# How a Capacitor Discharge

### How does a capacitor work?

When a capacitor is connected across a power source, it starts charging up as current flows in the circuit.

Initially when the capacitor has not stored any charge, its potential difference is 0 V. As current flows, charges start storing across its plates, and the potential difference increases. The current also starts to decrease because the capacitor reduces the overall e.m.f of the circuit. When the potential difference of the capacitor equals to the e.m.f. of the power source, current stops flowing.

After the capacitor is fully charged, the switches are set to the figure above. The capacitor starts discharging and a current flows in the left part of the circuit. The potential difference across the capacitor follows an exponential curve.

### Wolfram Demonstration

Click this Wolfram Demonstration Project link to access the simulation. This simulation shows how the potential difference across the capacitor decreases during a discharge. The rate of discharge is dependent on the capacitance of the capacitor. A larger capacitor stores more charge. Although the maximum voltage across it is dependent on the power source, a large capacitor produces a larger current.

Procedure:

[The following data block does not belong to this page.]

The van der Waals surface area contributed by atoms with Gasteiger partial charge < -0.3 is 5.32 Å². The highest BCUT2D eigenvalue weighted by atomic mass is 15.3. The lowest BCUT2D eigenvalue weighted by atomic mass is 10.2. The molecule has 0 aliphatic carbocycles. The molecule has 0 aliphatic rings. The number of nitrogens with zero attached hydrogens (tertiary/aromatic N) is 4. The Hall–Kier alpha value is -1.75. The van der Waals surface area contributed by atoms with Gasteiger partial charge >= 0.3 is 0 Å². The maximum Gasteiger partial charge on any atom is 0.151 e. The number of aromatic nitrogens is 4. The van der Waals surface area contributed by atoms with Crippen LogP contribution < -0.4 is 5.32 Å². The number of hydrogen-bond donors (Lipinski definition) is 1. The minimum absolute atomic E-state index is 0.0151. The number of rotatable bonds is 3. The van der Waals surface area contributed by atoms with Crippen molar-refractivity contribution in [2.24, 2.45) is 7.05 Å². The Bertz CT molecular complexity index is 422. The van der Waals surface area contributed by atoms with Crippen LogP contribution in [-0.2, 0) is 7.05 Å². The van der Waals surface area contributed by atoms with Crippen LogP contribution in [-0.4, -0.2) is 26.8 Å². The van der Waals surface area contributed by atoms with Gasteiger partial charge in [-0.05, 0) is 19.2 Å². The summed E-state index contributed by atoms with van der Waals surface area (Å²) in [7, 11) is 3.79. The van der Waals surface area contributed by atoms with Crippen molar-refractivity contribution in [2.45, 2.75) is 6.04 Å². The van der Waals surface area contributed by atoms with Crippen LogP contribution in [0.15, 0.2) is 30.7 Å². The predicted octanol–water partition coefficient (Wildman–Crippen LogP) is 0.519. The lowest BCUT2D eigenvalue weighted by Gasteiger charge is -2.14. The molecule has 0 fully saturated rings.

1. Adjust all the controls to the left such that d = 0.4, L = 1.5 and time = 0.
1. Observe that the capacitor discharges almost all its stored charge after about 50 s.
2. The capacitor has a capacitance of $0.481\mu \text{F}$ and its maximum stored charge is $21.6 \mu \text{C}$
2. Increase the separation d to 0.7.
1. Observe that the capacitance is now $0.275\mu \text{F}$ and maximum charge $12.4 \mu \text{C}$. This means that increasing the distance between the plates decreases the capacitance, and correspondingly the charge stored, since $Q=CV$ .
2. Lesser stored charge means that the current stops flowing after about 30 s.
3. Increase the length of side to 3.0.
1. Observe that the capacitance is now $1.1 \mu \text{F}$ and that the charge stored is now $49.4 \mu \text{C}$ . Increasing the cross-sectional area increases the capacitance and the stored charge.
2. Since the stored charge is larger, the capacitor takes a longer time to discharge to 0 V.

### Summary

1. Capacitance depends on the physical property. The capacitance is larger is the distance between the plates is small and the cross-sectional is large.
2. A large capacitor stores a larger charge, and takes a longer time to discharge. Conversely, it should take a larger time to charge a large capacitor to its maximum voltage.